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Legal Professionals and Transnational Law-Making: A Case of Distributed Agency

In institutional theory, it is a challenge to explain how rulesetting occurs in transnational contexts with high rule ambiguity and distributed agency. In this article, we address this problem by arguing that emergent and deliberate institutional strategies, though often treated as exclusive... Full description

1st Person: Quack, Sigrid
Source: in: Organization (2007), Vol. 14 (5), p. 643-666
Type of Publication: Article
Published: 2007
Keywords: distributed agency > globalization > institutional theory > law > professions > rule-setting > standardization
Online: Full text via publisher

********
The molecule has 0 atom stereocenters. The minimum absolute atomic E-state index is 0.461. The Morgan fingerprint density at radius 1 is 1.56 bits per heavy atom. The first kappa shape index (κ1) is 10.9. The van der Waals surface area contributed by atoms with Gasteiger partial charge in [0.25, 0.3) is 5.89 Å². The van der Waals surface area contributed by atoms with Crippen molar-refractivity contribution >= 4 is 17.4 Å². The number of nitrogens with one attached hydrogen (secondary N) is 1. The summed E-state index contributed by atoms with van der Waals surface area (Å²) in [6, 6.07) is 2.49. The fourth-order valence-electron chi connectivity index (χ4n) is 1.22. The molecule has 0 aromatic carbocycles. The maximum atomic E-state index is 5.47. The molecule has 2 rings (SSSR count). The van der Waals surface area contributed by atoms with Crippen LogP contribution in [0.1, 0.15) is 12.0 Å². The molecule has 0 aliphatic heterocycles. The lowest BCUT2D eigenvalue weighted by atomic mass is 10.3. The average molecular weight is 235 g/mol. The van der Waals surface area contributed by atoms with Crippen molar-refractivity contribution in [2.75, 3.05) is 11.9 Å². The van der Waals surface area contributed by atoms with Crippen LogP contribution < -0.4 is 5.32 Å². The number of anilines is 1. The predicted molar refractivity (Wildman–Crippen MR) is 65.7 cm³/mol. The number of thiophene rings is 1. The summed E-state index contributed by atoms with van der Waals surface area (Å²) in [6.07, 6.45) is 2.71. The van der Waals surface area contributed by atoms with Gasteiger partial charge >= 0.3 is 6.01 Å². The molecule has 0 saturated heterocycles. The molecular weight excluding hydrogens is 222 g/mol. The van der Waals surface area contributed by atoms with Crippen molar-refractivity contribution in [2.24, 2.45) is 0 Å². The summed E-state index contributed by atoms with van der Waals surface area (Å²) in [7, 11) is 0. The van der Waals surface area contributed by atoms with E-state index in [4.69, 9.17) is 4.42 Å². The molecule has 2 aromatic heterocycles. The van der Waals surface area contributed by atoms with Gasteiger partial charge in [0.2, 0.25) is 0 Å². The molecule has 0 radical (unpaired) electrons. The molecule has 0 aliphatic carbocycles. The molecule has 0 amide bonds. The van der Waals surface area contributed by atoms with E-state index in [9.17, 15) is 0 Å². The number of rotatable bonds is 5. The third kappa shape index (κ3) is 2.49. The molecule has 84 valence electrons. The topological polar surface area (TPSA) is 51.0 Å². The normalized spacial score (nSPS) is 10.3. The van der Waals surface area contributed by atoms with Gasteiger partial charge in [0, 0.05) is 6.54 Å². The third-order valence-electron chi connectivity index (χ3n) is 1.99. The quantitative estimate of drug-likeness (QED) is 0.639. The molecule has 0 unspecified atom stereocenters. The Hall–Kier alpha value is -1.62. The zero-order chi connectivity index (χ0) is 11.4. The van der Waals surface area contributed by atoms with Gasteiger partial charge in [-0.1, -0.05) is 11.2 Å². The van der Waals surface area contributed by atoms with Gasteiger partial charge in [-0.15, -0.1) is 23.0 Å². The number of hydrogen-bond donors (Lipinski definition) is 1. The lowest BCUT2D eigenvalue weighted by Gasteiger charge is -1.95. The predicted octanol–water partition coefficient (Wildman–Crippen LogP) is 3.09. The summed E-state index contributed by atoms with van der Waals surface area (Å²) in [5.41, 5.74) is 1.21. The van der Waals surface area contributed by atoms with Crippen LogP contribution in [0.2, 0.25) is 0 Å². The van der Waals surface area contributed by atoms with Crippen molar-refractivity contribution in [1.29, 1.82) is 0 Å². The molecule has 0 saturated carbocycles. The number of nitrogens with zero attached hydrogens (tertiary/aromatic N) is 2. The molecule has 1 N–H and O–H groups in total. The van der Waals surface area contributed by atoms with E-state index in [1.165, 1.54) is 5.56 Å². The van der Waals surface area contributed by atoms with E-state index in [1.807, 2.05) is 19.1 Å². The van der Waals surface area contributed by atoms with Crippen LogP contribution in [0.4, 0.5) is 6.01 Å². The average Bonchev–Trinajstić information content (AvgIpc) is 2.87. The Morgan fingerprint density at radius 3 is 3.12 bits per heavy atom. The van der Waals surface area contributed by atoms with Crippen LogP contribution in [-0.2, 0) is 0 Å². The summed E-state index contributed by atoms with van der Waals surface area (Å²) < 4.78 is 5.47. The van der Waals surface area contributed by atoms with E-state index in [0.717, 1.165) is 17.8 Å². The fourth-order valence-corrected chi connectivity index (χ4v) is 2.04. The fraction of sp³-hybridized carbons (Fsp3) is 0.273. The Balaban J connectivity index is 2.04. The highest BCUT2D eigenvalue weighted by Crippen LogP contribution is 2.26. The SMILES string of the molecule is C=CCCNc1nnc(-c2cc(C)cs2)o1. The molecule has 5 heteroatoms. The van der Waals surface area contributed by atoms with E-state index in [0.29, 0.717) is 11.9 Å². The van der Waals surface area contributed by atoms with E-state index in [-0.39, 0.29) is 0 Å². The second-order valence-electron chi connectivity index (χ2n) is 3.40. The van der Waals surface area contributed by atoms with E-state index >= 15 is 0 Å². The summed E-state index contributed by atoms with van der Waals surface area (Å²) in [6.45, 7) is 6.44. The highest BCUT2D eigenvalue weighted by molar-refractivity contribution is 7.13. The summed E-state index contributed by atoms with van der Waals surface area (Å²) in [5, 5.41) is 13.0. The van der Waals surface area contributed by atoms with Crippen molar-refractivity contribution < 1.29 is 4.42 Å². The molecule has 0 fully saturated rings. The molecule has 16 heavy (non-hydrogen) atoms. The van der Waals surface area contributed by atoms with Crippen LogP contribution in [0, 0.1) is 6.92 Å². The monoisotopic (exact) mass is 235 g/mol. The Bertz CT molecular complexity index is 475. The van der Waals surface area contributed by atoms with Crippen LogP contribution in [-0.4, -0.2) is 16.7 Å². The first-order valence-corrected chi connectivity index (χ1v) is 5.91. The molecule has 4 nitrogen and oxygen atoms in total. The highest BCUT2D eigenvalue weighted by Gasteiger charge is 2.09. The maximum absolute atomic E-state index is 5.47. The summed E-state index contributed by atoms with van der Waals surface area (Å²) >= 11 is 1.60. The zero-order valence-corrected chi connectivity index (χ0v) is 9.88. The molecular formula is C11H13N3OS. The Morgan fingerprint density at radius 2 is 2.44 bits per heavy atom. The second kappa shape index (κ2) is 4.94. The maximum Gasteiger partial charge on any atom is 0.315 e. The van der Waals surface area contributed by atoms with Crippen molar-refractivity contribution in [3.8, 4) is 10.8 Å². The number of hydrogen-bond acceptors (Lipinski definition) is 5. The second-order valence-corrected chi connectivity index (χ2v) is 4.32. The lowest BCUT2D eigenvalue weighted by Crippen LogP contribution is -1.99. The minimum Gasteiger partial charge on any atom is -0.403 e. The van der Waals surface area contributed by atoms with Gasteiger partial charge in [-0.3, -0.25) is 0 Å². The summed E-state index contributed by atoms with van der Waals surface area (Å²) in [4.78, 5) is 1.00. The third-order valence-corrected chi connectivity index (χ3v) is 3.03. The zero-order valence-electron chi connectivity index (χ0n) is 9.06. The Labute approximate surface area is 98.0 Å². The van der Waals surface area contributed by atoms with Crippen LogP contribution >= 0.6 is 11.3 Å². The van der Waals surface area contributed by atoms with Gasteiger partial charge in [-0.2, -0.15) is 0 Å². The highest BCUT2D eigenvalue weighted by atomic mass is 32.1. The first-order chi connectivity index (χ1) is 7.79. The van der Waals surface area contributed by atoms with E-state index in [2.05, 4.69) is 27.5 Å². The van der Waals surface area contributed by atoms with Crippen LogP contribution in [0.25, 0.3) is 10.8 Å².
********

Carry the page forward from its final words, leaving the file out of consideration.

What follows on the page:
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520 3 |a In institutional theory, it is a challenge to explain how rulesetting occurs in transnational contexts with high rule ambiguity and distributed agency. In this article, we address this problem by arguing that emergent and deliberate institutional strategies, though often treated as exclusive opposites, need to be considered in concert. This is demonstrated by analysing transnational law-making in the context of commercial and corporate law. Transnational law-making is thereby conceived as a process driven by the practical problem-solving and sense-making efforts of legal practitioners in large international law fi rms and international legal associations. Focal actors can exploit the results of this process to deliberately infl uence the development of law. A concept of two nested cycles of incidental and strategic law-making is employed to explain how dominant infl uences of common law become interwoven with infl uences from multiple other legal traditions that eventually trickle up. This article highlights the role of professionals as practice-based experts engaging in practical and political actions, the effects of which shape transnational rule-setting. 
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